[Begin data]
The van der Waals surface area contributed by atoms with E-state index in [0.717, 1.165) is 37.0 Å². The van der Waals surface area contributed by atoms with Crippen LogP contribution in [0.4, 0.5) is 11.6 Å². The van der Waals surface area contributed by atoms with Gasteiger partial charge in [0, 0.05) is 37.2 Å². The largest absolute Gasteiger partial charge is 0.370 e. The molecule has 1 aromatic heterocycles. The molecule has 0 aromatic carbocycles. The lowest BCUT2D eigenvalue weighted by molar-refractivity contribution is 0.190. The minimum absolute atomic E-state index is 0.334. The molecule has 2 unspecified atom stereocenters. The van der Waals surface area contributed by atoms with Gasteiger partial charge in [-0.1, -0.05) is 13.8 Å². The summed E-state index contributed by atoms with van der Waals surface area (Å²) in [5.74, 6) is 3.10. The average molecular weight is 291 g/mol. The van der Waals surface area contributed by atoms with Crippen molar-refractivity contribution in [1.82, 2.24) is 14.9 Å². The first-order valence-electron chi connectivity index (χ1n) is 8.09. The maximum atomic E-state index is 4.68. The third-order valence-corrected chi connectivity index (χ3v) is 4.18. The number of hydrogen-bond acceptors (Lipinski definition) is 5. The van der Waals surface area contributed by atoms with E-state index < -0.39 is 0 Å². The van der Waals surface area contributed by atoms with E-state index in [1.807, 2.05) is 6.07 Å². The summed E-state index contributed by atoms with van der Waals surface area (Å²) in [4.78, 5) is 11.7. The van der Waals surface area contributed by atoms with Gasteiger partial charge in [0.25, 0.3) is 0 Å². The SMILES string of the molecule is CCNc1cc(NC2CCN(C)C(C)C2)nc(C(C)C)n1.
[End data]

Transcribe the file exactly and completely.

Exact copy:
The van der Waals surface area contributed by atoms with E-state index in [0.717, 1.165) is 37.0 Å². The van der Waals surface area contributed by atoms with Crippen LogP contribution in [0.4, 0.5) is 11.6 Å². The van der Waals surface area contributed by atoms with Gasteiger partial charge in [0, 0.05) is 37.2 Å². The largest absolute Gasteiger partial charge is 0.370 e. The molecule has 1 aromatic heterocycles. The molecule has 0 aromatic carbocycles. The lowest BCUT2D eigenvalue weighted by molar-refractivity contribution is 0.190. The minimum absolute atomic E-state index is 0.334. The molecule has 2 unspecified atom stereocenters. The van der Waals surface area contributed by atoms with Gasteiger partial charge in [-0.1, -0.05) is 13.8 Å². The summed E-state index contributed by atoms with van der Waals surface area (Å²) in [5.74, 6) is 3.10. The average molecular weight is 291 g/mol. The van der Waals surface area contributed by atoms with Crippen molar-refractivity contribution in [1.82, 2.24) is 14.9 Å². The first-order valence-electron chi connectivity index (χ1n) is 8.09. The maximum atomic E-state index is 4.68. The third-order valence-corrected chi connectivity index (χ3v) is 4.18. The number of hydrogen-bond acceptors (Lipinski definition) is 5. The van der Waals surface area contributed by atoms with E-state index < -0.39 is 0 Å². The van der Waals surface area contributed by atoms with E-state index in [1.807, 2.05) is 6.07 Å². The summed E-state index contributed by atoms with van der Waals surface area (Å²) in [4.78, 5) is 11.7. The van der Waals surface area contributed by atoms with Gasteiger partial charge in [0.25, 0.3) is 0 Å². The SMILES string of the molecule is CCNc1cc(NC2CCN(C)C(C)C2)nc(C(C)C)n1.